Most of Slovenia’s Tourist Vouchers Remain Unused, Trips Focus on Coast, Mountains & Spas

By , 12 Aug 2020, 11:44 AM Travel
Most of Slovenia’s Tourist Vouchers Remain Unused, Trips Focus on Coast, Mountains & Spas Wikimedia - Hasan Basri AKIRMAK CC-by-2.0

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STA, 11 August 2020 - Slovenians have used EUR 49.71 million worth of tourism vouchers between 19 June and 9 August, which is 14% of the amount made available as part of the government's stimulus scheme, in place until the end of the year. The coast, mountains and spas have been the primary beneficiaries, while cities are continuing to struggle.

The total value of tourism vouchers available to Slovenia's 2.08 million residents is EUR 356.9 million, with each adult having EUR 200 and each minor EUR 50 at their disposal to pay for accommodation and breakfast in hotels, self-catering units, camps, agritourism farms and other similar facilities.

Data from the Financial Administration show that 17.6% of the vouchers have been fully or partially redeemed so far, with 14% of the total amount available spent.

The coastal municipality of Piran stands out with EUR 9.9 million collected so far, while other coastal areas also benefited greatly - EUR 2.8 million worth of vouchers have been spent in Izola, EUR 1.7 million in Koper and EUR 1.6 million in Ankaran.

Major Alpine resorts have also been doing well. The figure for Kranska Gora is EUR 3.4 million, for Bohinj EUR 2.8 million and Bled EUR 1.7 million. Locations along the Soča river have been popular too, with Bovec for instance getting EUR 1.5 million through vouchers.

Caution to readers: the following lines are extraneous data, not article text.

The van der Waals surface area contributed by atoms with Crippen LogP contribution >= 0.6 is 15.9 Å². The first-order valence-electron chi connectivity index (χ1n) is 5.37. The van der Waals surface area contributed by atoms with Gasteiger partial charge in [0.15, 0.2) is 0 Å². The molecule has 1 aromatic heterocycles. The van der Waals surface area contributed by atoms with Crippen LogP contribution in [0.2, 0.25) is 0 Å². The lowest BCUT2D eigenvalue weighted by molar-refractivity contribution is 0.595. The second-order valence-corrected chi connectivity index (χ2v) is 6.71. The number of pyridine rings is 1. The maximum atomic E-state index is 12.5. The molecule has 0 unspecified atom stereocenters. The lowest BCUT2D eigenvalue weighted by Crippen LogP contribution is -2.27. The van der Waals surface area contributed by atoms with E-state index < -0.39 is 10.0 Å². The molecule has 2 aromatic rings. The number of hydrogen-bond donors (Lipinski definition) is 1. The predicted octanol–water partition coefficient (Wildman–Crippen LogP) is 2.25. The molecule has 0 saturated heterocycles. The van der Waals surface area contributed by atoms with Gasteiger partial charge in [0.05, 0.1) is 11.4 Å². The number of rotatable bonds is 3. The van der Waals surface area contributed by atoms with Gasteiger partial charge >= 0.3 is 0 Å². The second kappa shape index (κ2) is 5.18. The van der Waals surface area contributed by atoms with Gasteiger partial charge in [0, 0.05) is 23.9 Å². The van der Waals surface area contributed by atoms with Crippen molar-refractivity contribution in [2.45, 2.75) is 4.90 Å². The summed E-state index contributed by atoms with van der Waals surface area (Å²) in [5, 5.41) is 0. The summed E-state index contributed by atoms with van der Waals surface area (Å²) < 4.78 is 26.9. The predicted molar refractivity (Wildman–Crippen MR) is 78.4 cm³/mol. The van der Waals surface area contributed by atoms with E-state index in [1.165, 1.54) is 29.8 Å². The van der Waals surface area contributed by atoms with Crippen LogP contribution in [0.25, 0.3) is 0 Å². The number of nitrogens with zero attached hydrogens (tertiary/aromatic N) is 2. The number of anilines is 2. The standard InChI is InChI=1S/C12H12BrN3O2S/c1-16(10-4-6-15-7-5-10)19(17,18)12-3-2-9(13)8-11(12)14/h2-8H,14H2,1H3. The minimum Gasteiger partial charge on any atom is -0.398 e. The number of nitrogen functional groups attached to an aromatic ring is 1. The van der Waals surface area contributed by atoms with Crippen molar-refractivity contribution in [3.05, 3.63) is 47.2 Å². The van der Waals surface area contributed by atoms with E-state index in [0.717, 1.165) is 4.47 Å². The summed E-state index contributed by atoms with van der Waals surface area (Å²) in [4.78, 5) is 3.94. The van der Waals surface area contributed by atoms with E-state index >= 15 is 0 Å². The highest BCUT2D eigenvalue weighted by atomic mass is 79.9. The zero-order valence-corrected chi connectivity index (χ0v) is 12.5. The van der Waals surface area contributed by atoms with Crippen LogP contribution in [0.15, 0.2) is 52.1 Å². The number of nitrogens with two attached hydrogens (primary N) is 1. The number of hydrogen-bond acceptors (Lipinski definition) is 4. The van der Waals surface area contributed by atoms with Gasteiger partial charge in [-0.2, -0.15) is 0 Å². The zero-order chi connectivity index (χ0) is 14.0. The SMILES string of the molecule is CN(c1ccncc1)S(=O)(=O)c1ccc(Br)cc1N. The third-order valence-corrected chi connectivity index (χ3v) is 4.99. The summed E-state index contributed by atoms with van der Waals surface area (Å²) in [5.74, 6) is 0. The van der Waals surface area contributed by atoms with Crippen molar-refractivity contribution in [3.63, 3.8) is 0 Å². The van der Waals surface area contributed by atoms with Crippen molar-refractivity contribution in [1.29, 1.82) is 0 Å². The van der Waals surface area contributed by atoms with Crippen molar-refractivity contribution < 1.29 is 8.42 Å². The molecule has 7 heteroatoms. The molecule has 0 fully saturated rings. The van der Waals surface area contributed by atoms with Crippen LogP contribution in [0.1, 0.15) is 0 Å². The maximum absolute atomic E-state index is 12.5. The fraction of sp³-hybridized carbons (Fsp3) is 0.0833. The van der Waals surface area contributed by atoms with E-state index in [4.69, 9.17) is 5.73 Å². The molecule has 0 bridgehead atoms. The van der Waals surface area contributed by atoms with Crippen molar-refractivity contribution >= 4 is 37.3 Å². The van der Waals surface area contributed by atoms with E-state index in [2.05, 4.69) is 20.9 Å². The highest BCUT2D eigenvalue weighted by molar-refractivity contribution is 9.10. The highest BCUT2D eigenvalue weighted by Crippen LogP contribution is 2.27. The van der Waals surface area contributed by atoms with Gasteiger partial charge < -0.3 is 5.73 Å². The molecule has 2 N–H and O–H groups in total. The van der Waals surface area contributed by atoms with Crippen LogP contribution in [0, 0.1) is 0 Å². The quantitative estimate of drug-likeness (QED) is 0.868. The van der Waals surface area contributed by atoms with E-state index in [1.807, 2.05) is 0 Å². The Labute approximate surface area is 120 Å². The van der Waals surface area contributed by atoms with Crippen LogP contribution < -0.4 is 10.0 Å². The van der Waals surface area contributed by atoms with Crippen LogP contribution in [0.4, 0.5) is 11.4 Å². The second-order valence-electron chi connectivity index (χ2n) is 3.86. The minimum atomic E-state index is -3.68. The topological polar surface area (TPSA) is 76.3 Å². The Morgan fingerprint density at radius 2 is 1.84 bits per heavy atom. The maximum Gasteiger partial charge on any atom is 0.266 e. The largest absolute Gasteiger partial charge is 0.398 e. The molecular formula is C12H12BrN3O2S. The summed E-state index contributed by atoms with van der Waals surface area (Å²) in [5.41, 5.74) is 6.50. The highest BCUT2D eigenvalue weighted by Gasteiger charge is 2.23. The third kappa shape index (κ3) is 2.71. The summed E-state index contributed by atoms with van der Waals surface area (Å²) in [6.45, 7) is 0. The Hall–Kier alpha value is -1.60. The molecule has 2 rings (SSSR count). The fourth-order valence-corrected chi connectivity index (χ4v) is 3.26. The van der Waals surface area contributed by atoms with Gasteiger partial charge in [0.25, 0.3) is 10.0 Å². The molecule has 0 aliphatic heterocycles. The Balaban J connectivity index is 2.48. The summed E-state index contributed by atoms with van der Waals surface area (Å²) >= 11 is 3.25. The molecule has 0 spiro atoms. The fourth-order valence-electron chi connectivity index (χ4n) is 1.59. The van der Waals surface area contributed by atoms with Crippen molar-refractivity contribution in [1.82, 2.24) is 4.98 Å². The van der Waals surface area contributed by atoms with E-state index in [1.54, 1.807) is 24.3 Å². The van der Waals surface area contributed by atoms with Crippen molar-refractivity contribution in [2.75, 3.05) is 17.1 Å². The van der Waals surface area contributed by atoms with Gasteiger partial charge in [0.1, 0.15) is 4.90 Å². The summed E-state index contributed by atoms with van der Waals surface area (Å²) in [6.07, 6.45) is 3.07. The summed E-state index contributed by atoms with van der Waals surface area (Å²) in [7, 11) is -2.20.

Spas have been doing well as well, in particular Moravske Toplice, which has secured EUR 2.7 million worth of payments through vouchers.

The figures are less encouraging for Ljubljana, with the capital recording EUR 397,000 worth of such payments, for Maribor (EUR 296,000), and Postojna with its caves (EUR 128,000).

The Slovenian Hospitality Chamber (TGZS) has highlighted this gap, while also pointing to the major decline seen at gaming destinations, some of which have seen only 10% of their capacities filled.

The vouchers have tilted the scales when it comes to the share of domestic and foreign guests in Slovenian tourism in favour of the former, which accounted for between 70% and 75% in July and August. The total figures are about a third below those seen last summer, the TGZS's Fedja Pobegajlo told the STA.

He noted that along with the discrepancies among individual municipalities, certain tourism sectors, such as agencies, transport companies, gaming companies, restaurants etc. have not benefited directly from the vouchers, as these cannot be used for their services.

According to the TGZS the amounts spent by guests on top of the vouchers have been below expectations, "while we are also surprised by the relatively low share of redeemed vouchers". Pobegajlo said the TGZS believes it would make sense to prolong the validity of the vouchers until next spring and adopted additional measures to help the sector.

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